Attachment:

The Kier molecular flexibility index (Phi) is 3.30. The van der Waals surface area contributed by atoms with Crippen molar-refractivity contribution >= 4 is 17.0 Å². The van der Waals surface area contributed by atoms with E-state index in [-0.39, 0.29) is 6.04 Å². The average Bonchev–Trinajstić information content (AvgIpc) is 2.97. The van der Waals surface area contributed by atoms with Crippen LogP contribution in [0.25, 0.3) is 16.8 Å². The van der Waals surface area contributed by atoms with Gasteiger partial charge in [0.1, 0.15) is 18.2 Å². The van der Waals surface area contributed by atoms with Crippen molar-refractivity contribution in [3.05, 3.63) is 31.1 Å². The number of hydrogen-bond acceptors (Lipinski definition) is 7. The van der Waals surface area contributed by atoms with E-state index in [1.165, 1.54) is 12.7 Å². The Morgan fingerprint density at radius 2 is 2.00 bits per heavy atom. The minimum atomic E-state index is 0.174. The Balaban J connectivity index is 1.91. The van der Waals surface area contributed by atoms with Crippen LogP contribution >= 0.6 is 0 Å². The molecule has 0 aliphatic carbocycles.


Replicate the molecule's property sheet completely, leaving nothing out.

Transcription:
The Kier molecular flexibility index (Phi) is 3.30. The van der Waals surface area contributed by atoms with Crippen molar-refractivity contribution >= 4 is 17.0 Å². The van der Waals surface area contributed by atoms with E-state index in [-0.39, 0.29) is 6.04 Å². The average Bonchev–Trinajstić information content (AvgIpc) is 2.97. The van der Waals surface area contributed by atoms with Crippen LogP contribution in [0.25, 0.3) is 16.8 Å². The van der Waals surface area contributed by atoms with Gasteiger partial charge in [0.1, 0.15) is 18.2 Å². The van der Waals surface area contributed by atoms with Crippen molar-refractivity contribution in [3.05, 3.63) is 31.1 Å². The number of hydrogen-bond acceptors (Lipinski definition) is 7. The van der Waals surface area contributed by atoms with E-state index in [1.165, 1.54) is 12.7 Å². The Morgan fingerprint density at radius 2 is 2.00 bits per heavy atom. The minimum atomic E-state index is 0.174. The Balaban J connectivity index is 1.91. The van der Waals surface area contributed by atoms with Crippen LogP contribution >= 0.6 is 0 Å². The molecule has 0 aliphatic carbocycles.